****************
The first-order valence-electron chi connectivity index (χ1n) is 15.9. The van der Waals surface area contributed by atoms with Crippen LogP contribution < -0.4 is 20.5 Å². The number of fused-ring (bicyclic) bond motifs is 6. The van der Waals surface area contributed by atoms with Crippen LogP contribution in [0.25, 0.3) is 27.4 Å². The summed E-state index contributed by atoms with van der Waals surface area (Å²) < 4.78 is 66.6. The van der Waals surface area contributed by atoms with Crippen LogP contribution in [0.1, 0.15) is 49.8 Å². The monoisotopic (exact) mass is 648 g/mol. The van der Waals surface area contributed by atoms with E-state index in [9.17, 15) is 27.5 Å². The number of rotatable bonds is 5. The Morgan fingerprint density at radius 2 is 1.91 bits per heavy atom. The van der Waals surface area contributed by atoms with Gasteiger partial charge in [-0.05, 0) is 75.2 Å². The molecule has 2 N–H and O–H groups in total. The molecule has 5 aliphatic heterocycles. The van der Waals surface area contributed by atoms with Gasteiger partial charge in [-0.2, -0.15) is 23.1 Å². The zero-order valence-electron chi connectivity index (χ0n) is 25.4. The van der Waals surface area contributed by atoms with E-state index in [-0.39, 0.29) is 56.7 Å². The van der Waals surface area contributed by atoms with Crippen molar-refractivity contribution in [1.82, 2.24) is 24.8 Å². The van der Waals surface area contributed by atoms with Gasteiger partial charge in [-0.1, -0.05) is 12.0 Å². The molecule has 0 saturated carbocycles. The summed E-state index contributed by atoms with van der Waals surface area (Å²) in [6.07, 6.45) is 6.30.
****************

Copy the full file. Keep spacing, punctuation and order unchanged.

The first-order valence-electron chi connectivity index (χ1n) is 15.9. The van der Waals surface area contributed by atoms with Crippen LogP contribution < -0.4 is 20.5 Å². The number of fused-ring (bicyclic) bond motifs is 6. The van der Waals surface area contributed by atoms with Crippen LogP contribution in [0.25, 0.3) is 27.4 Å². The summed E-state index contributed by atoms with van der Waals surface area (Å²) < 4.78 is 66.6. The van der Waals surface area contributed by atoms with Crippen LogP contribution in [0.1, 0.15) is 49.8 Å². The monoisotopic (exact) mass is 648 g/mol. The van der Waals surface area contributed by atoms with E-state index in [9.17, 15) is 27.5 Å². The number of rotatable bonds is 5. The Morgan fingerprint density at radius 2 is 1.91 bits per heavy atom. The van der Waals surface area contributed by atoms with Gasteiger partial charge in [-0.05, 0) is 75.2 Å². The molecule has 2 N–H and O–H groups in total. The molecule has 5 aliphatic heterocycles. The van der Waals surface area contributed by atoms with Gasteiger partial charge in [-0.2, -0.15) is 23.1 Å². The zero-order valence-electron chi connectivity index (χ0n) is 25.4. The van der Waals surface area contributed by atoms with E-state index in [-0.39, 0.29) is 56.7 Å². The van der Waals surface area contributed by atoms with Crippen molar-refractivity contribution in [1.82, 2.24) is 24.8 Å². The van der Waals surface area contributed by atoms with Gasteiger partial charge in [-0.1, -0.05) is 12.0 Å². The molecule has 0 saturated carbocycles. The summed E-state index contributed by atoms with van der Waals surface area (Å²) in [6.07, 6.45) is 6.30.